Earlier this month, the Intergovernmental Panel on Climate Change finalized the third part of the Sixth Assessment Report, Climate Change 2022: Mitigation of Climate Change.
Highlighting ways to mitigate climate change, the report found that 22% of global emissions come from agriculture, forestry, and other land use. As smallholder farmers work on 12% of the world’s arable land, they have an important role to play in reducing emissions.
Below are three of the most effective ways to reduce emissions at the small farm level, based on TechnoServe’s experience working with smallholder farmers around the world.
1. Improve Livestock Emissions
Methane is the second most abundant contributor to climate change after carbon dioxide and most human-induced methane emissions come from livestock – more specifically, from beef production. Beef cattle remain the largest contributor of methane emissions, accounting for 71 percent in 2016. And last year, there were approximately 1 billion cattle around the world.
In addition to contributing to greenhouse gas emissions through the release of methane, cattle production also often includes the clearing land for new pastures, which releases carbon previously stored in vegetation and soils.
In Nicaragua, TechnoServe worked to improve farm productivity and address the increasing threat of climate change by helping dairy farmers adopt intensive silvopastoral systems, which include the integration of trees, bushes, and grasses into grazing land. This increases carbon storage and improves soil health. When cattle ranchers adopt this approach to cattle farming, their land becomes healthier and more productive, leading to healthier, more productive cows. This can also decrease the pressure to clear forests for grazing.
To reduce methane emissions, TechnoServe helped farmers improve their livestock feed, which can reduce the amount of methane that cows produce while also improving their milk production. This further helps decrease emissions since more milk can be obtained from fewer cows.
Farmers working with TechnoServe in Nicaragua ended up reducing their emissions by over 109 metric tons of carbon dioxide equivalent per cow per year. That’s like preventing emissions from over 100 flights from New York to London every year, for each head of cattle.
2. Avoid Post-Harvest Loss
In low-income countries, people try to make the best use of the food produced; however, a significant amount of crops are lost in post-harvest operations due to a lack of knowledge, inadequate technology, or poor storage infrastructure. Post-harvest loss includes the food loss across the food supply chain from harvesting of crops until its consumption. All told, roughly a third of all food produced for human consumption is wasted—causing global emissions that would fall behind only China and the United States on the country level.
In Nigeria, TechnoServe partnered with the Rockefeller Foundation and Syngenta Foundation to improve smallholder tomato farmers’ livelihoods and reduce food waste. TechnoServe helped farmers reduce post-harvest loss through the following techniques:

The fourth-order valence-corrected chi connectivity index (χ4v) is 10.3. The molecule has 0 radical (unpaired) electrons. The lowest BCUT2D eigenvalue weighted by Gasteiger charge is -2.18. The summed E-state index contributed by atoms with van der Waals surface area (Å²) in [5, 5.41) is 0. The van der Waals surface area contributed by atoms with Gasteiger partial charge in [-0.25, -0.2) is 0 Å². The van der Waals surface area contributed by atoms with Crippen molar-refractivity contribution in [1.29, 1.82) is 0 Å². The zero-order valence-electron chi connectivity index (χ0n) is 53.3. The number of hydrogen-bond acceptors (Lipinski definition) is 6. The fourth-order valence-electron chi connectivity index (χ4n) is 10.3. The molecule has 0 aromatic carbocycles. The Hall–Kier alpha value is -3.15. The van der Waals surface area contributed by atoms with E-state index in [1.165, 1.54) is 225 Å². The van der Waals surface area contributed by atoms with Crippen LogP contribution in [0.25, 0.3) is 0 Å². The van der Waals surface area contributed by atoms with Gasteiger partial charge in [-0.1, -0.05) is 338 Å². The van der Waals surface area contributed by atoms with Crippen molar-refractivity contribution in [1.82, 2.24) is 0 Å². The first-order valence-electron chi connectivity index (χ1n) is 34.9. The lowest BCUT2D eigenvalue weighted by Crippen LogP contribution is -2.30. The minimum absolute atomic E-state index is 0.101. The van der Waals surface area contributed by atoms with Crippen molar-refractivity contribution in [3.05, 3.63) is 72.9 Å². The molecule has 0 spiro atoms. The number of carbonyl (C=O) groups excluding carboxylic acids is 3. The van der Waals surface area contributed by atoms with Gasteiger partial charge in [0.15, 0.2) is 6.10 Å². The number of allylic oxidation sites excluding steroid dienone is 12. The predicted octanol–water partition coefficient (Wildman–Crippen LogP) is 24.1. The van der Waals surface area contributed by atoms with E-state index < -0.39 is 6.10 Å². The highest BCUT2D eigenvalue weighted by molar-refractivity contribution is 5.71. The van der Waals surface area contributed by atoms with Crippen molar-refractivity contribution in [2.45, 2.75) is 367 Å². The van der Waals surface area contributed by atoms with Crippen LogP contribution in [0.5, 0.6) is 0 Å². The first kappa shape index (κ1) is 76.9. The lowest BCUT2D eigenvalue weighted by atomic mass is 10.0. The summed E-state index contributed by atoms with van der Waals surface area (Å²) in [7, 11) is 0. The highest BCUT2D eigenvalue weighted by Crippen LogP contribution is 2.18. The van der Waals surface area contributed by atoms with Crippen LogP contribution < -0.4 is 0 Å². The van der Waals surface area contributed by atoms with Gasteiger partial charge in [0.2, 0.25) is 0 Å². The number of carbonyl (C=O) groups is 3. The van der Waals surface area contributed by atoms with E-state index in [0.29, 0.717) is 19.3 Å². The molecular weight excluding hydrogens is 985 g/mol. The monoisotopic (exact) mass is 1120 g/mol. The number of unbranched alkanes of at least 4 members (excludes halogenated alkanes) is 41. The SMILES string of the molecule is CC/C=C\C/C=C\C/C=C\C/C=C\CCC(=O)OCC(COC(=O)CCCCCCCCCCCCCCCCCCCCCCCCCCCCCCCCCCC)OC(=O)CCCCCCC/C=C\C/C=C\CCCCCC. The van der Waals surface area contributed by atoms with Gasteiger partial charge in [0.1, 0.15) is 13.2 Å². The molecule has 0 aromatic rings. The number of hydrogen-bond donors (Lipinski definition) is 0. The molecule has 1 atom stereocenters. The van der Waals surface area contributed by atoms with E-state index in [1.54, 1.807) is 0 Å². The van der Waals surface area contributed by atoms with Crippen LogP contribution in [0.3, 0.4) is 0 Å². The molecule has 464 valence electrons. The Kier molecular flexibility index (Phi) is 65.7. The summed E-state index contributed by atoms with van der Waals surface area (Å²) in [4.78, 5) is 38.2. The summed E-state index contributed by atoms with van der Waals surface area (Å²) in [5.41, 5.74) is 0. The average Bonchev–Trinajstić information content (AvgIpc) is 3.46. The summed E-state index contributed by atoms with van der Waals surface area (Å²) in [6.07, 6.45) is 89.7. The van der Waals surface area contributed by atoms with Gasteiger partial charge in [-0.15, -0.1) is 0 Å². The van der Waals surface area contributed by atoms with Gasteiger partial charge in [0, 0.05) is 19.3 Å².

- Using heat-resistant seed varieties
- Staggered planting of tomatoes to avoid overproduction
- Staking plant stands to prevent crop destruction from rain or hail
- Harvesting tomatoes at the ripening stage to reduce the risk of spoiling before market
- Helping farmers use cooling storage chambers that can extend tomatoes’ shelf life by 7-14 days
- Increasing the use of reusable plastic crates that decrease tomato loss during transportation
- Helping farmers turn tomatoes into paste or other processed forms
Nearly 38,000 smallholder farmers worked with TechnoServe to apply these techniques—reducing their post-harvest losses by an average of 89% and improving their incomes by an average of 169%.
3. Adopt Agroforestry
Agroforestry involves integrating trees and shrubs into crop and animal farming systems to create environmental, economic, and social benefits. This can reduce emissions in several ways. Trees not only capture carbon from the air, but can improve soil fertility and crop yields.
Coffee farmers working with TechnoServe have had great success with agroforestry. In East Africa, TechnoServe works with premium coffee company Nespresso to help farmers plant indigenous shade trees, which help maintain temperature, protect crops from wind or other harsh weather, and draw down carbon into the soil. This makes the soil more nutrient dense and thus healthier for coffee plants, which helps to improve yields. Farmers have thus far planted more than 1 million trees and applied agroforestry methods to nearly 56,000 acres—an area nearly four times the size of Manhattan.
Farmers are incentivized to continue these methods through the improved coffee yields and quality from agroforestry—bringing farmers over $7 million in additional revenue last year alone.
And in Peru, farmers worked with TechnoServe to convert nearly 25,000 acres to agroforestry systems, planting almost 650,000 trees. This not only resulted in over $4 million in improved coffee revenue for farmers, but an estimated 176,000 metric tons of carbon dioxide sequestered. That’s like taking over 38,000 cars off the road for a year!